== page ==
Gegepterus

Name: Gegepterus (ge ge wing).
Phonetic: Ge-jep-teh-rus.
Named By: Wang Xiaolin, Alexander Kellner, Zhou Zhinge, & Diogenes de Almeida Campos - 2007.
Classification: Chordata, Reptilia, Pterosaur, Pterodactyloidea, Ctenochasmatidae.
Species: G. changi (type).
Type: Filter feeder.
Size: Uncertain due to incomplete fossil material.
Known locations: China, Liaoning Province - Yixian Formtation.
Time period: Barremian to Aptian of the Cretaceous.
Fossil representation: Initially just a skull and partial post cranial remains. A second specimen discovered in 2011 filled in some of the gaps as well as revealing the presence of pycnofibres.

       If you are confused by the name 'ge ge wing', 'ge ge' actually means princess. Gegepterus was called this because of the extremely gracile nature of its build, looking fragile even for a pterosaur. The reason for the long thin skull of Gegepterus is most probably a specialisation for filter feeding like other members of the Ctenochasmatidae. In fact Gegepterus is the first confirmed member of this group discovered in China. Previously ctenochasmatids were only known from Europe and South America, and although other pterosaur discoveries in China have been thought to be attributable to the group, the skulls and dentition were never preserved.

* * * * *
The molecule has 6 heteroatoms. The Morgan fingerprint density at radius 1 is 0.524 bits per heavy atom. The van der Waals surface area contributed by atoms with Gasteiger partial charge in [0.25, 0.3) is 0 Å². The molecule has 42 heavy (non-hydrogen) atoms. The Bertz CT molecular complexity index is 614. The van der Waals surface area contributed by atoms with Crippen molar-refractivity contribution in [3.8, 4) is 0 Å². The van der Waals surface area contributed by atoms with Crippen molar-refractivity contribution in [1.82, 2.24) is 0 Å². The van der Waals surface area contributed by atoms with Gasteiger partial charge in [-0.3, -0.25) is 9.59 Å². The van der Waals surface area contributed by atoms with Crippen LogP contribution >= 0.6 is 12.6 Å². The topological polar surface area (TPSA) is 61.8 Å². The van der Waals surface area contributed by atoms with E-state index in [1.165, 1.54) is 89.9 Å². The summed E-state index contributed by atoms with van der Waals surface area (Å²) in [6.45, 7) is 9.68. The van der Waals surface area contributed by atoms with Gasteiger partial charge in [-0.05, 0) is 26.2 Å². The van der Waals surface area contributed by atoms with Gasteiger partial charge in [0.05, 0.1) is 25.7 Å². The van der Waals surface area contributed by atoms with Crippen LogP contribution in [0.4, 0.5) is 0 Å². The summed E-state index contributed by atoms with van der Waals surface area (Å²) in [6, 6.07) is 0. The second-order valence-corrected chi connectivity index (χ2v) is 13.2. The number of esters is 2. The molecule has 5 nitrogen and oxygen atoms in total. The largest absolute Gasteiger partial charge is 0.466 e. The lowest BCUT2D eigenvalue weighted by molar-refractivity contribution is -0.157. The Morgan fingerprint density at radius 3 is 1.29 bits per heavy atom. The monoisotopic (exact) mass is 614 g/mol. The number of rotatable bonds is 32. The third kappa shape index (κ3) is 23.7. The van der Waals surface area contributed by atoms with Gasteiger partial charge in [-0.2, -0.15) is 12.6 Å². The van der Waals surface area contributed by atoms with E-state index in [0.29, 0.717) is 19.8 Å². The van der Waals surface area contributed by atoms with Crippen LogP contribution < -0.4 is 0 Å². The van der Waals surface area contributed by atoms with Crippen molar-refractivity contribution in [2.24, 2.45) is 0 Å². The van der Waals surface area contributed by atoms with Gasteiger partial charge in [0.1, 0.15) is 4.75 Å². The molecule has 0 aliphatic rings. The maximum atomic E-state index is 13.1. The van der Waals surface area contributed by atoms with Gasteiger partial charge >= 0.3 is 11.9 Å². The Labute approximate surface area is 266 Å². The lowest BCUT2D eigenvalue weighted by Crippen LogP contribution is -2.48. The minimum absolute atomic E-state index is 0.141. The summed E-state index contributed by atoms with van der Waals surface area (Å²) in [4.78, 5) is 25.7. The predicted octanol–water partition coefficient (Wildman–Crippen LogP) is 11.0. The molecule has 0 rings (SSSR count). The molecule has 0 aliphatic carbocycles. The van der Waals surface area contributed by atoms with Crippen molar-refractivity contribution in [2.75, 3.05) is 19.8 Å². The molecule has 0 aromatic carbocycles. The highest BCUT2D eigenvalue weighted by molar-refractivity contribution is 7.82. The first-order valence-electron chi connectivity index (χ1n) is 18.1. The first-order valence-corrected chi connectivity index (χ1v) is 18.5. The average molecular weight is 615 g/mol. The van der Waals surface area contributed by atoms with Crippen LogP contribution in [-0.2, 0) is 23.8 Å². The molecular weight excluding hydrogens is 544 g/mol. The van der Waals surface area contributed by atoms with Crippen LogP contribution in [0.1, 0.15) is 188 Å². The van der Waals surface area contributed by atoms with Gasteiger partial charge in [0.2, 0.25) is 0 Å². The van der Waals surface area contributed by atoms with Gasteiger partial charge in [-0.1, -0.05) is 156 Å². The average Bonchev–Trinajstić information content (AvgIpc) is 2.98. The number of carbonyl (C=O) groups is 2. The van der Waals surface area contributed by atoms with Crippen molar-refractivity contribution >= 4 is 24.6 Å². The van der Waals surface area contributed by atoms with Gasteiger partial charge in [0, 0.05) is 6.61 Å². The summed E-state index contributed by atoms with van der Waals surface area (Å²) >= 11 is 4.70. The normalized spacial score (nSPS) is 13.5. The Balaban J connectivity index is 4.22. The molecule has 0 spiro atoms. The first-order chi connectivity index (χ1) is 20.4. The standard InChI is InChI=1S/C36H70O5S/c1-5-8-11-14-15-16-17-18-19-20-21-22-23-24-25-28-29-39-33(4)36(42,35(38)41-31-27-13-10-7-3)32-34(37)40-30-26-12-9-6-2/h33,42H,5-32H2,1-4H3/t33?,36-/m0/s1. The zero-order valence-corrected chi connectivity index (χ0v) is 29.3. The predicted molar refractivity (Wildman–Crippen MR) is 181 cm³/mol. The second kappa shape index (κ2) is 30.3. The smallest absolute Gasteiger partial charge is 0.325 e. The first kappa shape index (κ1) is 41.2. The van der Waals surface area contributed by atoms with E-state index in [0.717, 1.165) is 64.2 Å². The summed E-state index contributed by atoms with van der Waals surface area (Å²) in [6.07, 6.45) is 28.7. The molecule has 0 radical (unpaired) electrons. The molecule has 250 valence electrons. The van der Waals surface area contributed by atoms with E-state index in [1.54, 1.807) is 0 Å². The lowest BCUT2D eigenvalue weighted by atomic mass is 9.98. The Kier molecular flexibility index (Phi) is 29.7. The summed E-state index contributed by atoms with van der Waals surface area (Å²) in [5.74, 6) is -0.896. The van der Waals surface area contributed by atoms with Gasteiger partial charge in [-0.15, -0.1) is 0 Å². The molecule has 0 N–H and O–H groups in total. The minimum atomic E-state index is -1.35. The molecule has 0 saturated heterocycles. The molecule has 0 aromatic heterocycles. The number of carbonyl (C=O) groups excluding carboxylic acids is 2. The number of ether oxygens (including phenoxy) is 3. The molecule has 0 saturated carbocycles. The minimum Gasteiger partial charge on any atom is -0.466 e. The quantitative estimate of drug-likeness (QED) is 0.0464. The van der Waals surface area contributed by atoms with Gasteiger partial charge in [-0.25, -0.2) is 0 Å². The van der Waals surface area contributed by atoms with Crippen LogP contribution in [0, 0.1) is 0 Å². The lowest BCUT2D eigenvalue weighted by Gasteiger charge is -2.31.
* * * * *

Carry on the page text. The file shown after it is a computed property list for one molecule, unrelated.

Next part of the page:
For the purpose of filter feeding, Gegepterus had up to one hundred and fifty small and fine teeth. Gegepterus would have sifted through mud and silt, allowing it to drain out between the gaps in its teeth which would have been two small for small invertebrates to pass through. Once the invertebrates were trapped Gegepterus had its meal.



----------------------------------------------------------------------------

Random favourites